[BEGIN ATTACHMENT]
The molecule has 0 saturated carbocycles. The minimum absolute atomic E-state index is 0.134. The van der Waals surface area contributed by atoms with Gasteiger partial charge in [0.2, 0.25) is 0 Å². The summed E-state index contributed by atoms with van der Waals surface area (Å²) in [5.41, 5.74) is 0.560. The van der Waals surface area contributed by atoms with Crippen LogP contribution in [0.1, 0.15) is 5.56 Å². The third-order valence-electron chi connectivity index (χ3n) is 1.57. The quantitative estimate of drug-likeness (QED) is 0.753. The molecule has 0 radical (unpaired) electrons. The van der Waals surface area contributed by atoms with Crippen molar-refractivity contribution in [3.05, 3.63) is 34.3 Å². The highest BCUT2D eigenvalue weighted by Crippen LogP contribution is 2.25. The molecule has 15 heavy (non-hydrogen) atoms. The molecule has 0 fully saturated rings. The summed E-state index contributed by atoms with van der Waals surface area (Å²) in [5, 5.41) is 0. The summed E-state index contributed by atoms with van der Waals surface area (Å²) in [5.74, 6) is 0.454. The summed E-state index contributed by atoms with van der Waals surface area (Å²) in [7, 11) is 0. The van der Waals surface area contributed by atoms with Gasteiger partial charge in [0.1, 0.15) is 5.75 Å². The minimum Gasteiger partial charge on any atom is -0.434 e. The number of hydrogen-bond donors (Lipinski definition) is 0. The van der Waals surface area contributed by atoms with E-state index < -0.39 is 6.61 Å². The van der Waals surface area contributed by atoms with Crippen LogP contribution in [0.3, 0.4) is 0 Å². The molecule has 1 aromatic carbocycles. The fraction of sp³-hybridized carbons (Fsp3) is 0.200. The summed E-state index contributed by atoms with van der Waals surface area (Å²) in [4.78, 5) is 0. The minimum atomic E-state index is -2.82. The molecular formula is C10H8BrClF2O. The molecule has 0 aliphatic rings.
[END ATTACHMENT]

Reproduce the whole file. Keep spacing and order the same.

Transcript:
The molecule has 0 saturated carbocycles. The minimum absolute atomic E-state index is 0.134. The van der Waals surface area contributed by atoms with Gasteiger partial charge in [0.2, 0.25) is 0 Å². The summed E-state index contributed by atoms with van der Waals surface area (Å²) in [5.41, 5.74) is 0.560. The van der Waals surface area contributed by atoms with Crippen LogP contribution in [0.1, 0.15) is 5.56 Å². The third-order valence-electron chi connectivity index (χ3n) is 1.57. The quantitative estimate of drug-likeness (QED) is 0.753. The molecule has 0 radical (unpaired) electrons. The van der Waals surface area contributed by atoms with Crippen molar-refractivity contribution in [3.05, 3.63) is 34.3 Å². The highest BCUT2D eigenvalue weighted by Crippen LogP contribution is 2.25. The molecule has 15 heavy (non-hydrogen) atoms. The molecule has 0 fully saturated rings. The summed E-state index contributed by atoms with van der Waals surface area (Å²) in [5, 5.41) is 0. The summed E-state index contributed by atoms with van der Waals surface area (Å²) in [5.74, 6) is 0.454. The summed E-state index contributed by atoms with van der Waals surface area (Å²) in [7, 11) is 0. The van der Waals surface area contributed by atoms with Gasteiger partial charge in [0.1, 0.15) is 5.75 Å². The minimum Gasteiger partial charge on any atom is -0.434 e. The number of hydrogen-bond donors (Lipinski definition) is 0. The van der Waals surface area contributed by atoms with E-state index < -0.39 is 6.61 Å². The van der Waals surface area contributed by atoms with Crippen LogP contribution in [0.3, 0.4) is 0 Å². The molecule has 1 aromatic carbocycles. The fraction of sp³-hybridized carbons (Fsp3) is 0.200. The summed E-state index contributed by atoms with van der Waals surface area (Å²) in [4.78, 5) is 0. The minimum atomic E-state index is -2.82. The molecular formula is C10H8BrClF2O. The molecule has 0 aliphatic rings.